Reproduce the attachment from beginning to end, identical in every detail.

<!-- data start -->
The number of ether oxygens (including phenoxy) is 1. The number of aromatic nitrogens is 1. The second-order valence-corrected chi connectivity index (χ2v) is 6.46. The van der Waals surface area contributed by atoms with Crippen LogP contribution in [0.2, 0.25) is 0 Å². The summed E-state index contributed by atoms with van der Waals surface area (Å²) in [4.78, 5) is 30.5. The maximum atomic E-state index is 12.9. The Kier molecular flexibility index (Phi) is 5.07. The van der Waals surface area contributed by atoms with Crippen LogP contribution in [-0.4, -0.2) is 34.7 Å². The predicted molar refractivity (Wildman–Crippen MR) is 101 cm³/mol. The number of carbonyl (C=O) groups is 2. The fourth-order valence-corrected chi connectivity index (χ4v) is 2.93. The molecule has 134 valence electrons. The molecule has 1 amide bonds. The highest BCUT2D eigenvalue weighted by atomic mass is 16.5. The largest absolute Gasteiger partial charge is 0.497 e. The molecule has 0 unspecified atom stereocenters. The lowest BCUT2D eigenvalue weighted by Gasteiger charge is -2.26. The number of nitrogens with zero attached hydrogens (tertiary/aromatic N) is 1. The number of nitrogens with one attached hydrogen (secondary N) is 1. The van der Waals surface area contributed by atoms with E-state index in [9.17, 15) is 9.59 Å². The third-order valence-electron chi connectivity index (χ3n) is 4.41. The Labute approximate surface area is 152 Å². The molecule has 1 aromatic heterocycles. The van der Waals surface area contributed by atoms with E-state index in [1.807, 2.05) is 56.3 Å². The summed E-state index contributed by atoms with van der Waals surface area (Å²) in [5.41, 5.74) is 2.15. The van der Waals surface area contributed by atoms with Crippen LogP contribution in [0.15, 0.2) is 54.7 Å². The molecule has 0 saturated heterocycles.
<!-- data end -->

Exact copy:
The number of ether oxygens (including phenoxy) is 1. The number of aromatic nitrogens is 1. The second-order valence-corrected chi connectivity index (χ2v) is 6.46. The van der Waals surface area contributed by atoms with Crippen LogP contribution in [0.2, 0.25) is 0 Å². The summed E-state index contributed by atoms with van der Waals surface area (Å²) in [4.78, 5) is 30.5. The maximum atomic E-state index is 12.9. The Kier molecular flexibility index (Phi) is 5.07. The van der Waals surface area contributed by atoms with Crippen LogP contribution in [-0.4, -0.2) is 34.7 Å². The predicted molar refractivity (Wildman–Crippen MR) is 101 cm³/mol. The number of carbonyl (C=O) groups is 2. The fourth-order valence-corrected chi connectivity index (χ4v) is 2.93. The molecule has 134 valence electrons. The molecule has 1 amide bonds. The highest BCUT2D eigenvalue weighted by atomic mass is 16.5. The largest absolute Gasteiger partial charge is 0.497 e. The molecule has 0 unspecified atom stereocenters. The lowest BCUT2D eigenvalue weighted by Gasteiger charge is -2.26. The number of nitrogens with zero attached hydrogens (tertiary/aromatic N) is 1. The number of nitrogens with one attached hydrogen (secondary N) is 1. The van der Waals surface area contributed by atoms with E-state index in [9.17, 15) is 9.59 Å². The third-order valence-electron chi connectivity index (χ3n) is 4.41. The Labute approximate surface area is 152 Å². The molecule has 1 aromatic heterocycles. The van der Waals surface area contributed by atoms with E-state index in [1.807, 2.05) is 56.3 Å². The summed E-state index contributed by atoms with van der Waals surface area (Å²) in [5.41, 5.74) is 2.15. The van der Waals surface area contributed by atoms with Crippen LogP contribution in [0.15, 0.2) is 54.7 Å². The molecule has 0 saturated heterocycles.